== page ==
Sandra Strain has been Madison’s alderman-at-large since January 5. She has won two elections to serve in the seat of her late husband, Warren, who died in October 2020 after a nearly yearlong illness.

Kitchen Tune-Up

Carrying on a husband’s legacy—
Sandra Strain on her new role in Madison


     After losing her husband, Warren, in October 2020, Sandra Strain decided to run in the special election to fill his seat as alderman-at-large for the city of Madison. She won that election, and last month she ran again for the next full term — and won! Sandra has two children and has already dedicated her life to service, both as a pageant consultant and as community relations director at The Orchard retirement home in Ridgeland. MCL Contributing Writer Sarah Mooneyham had the privilege to interview Sandra about her testimony, and we pray you are encouraged by her story of how God brought her through one of life’s toughest storms.

Sarah Mooneyham: How has your experience as Madison’s alderman-at-large been thus far?

Sandra Strain: Amazing. That is the first word that comes to mind. I have loved every minute … and I am so thankful. My favorite thing to do as alderman-at-large is to meet the people who live in our city. However, most importantly, I love being a voice for them when they need help and answering their questions. I cherish the opportunity to give this city guidance.



Warren started his career as an anchor at WLBT in Jackson.


SM: How have your daily life and ambitions changed since your husband passed away last year? 

SS: My life has changed significantly. Honestly, I did not expect to have a life after I lost my husband. I was so content and happy before his death. Then, when he became sick, my entire life was snatched from underneath me. Eighteen months ago, I believed that I could never live without him and could not take care of my family. I was terrified. However, my one mainstay was my faith. I took some time to allow grief to process, and then understood that God was and is in control. It is only by the grace of God that I have been able to see the light and enjoy my life. Now, I thank God that I am in a good place to serve my city. I give Him all the glory for this transformation and how He alone has brought me through the darkest of seasons. I would be nonexistent without Him.


Sandra with young supporter Macy Gladden.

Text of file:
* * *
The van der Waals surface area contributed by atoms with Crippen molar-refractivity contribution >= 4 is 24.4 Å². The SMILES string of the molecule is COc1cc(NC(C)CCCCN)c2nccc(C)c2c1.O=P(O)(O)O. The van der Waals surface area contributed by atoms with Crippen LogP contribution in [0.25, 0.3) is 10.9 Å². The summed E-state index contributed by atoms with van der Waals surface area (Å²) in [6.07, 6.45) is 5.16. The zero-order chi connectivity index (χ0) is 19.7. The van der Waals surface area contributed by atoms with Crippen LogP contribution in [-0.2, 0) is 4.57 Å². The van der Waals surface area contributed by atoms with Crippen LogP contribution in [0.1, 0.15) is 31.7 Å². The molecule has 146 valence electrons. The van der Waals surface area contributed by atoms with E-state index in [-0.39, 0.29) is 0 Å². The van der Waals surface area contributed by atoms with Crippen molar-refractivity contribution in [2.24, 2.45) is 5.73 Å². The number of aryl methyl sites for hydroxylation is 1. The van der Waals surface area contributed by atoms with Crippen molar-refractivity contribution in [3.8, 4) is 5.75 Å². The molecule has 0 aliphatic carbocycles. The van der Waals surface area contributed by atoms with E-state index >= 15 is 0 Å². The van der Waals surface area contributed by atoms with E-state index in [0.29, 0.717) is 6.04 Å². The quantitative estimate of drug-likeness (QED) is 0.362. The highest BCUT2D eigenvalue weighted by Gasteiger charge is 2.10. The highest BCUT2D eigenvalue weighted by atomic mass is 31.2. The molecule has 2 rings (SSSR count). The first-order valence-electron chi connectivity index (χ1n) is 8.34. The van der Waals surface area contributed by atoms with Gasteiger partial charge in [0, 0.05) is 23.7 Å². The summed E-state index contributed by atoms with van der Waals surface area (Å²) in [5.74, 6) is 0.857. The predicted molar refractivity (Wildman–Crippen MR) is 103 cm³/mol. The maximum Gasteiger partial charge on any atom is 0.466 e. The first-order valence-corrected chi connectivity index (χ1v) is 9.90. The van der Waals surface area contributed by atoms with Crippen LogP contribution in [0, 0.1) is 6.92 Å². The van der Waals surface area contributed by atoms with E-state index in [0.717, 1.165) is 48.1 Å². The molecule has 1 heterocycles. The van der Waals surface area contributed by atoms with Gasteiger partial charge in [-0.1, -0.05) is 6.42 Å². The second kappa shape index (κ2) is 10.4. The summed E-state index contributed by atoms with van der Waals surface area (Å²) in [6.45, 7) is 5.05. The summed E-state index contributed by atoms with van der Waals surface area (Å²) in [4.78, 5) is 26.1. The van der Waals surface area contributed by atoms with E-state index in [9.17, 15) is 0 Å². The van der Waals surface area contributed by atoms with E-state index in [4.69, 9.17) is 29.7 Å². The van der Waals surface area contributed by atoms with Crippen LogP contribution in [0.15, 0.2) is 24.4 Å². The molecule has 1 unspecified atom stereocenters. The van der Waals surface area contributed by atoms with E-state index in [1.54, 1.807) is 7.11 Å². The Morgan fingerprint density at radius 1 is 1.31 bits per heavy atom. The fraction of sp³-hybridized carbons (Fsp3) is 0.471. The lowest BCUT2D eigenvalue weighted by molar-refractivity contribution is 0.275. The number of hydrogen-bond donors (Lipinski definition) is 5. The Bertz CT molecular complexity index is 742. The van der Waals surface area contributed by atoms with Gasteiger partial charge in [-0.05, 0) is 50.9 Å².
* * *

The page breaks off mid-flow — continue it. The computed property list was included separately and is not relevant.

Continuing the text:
SM: What made you want to run to fill your husband’s seat as alderman-at-large?

SS: It was my idea to put Warren in the political arena. He was such an incredible human being, and I wanted to share him with our city. He finally decided to pursue a political career after years of prayer and conversation. Once he began his career, we did everything together. Anywhere he went, I was there. We both had a massive love for our city and its people. Then, when he became incredibly ill, we discussed our political future. I told him, “No one will take care of this city like you and I do. I have to run. I want to fill your spot.” … Warren simply squeezed my hand, nodded his head, and gave me his blessing. The office was a gift from Warren to connect me to him and our city, and it was a treasure to know that he loved and trusted me enough to run for his seat. It has so much meaning to me on many different levels. It has given me purpose when I thought I had lost myself.


In addition to her other jobs, Sandra is also a consultant for young women preparing for pageants. She is flanked by (from left) Olivia Claire Williford, Lauren McDonald, Londyn Gardner and Brooke Emerson Ogden.


SM: How do you live out your calling through your job at The Orchard and as a consultant to young women competing in pageants? 

SS: I have always had a special place in my heart for young people, senior citizens, and pets, and to have the opportunity to be an encouraging face for them is a privilege. For young people, I can be the person they can go to who will not judge them. Most of my volunteer work began with traveling to schools and teaching kids how to interview. Sometimes these lessons evolved into someone sharing their internal struggles with me — because kids often need a voice of reason that is not a parent or friend. They need love from someone who would offer them good Christian advice, wrap their arms around them and never condemn them. They almost always need a compassionate person who gives them his or her most precious resource, time. It is a miracle from God to see people receive His patience, love and grace.


“He was such an incredible human being,”
Sandra said of her late husband.

Pro-Life Mississippi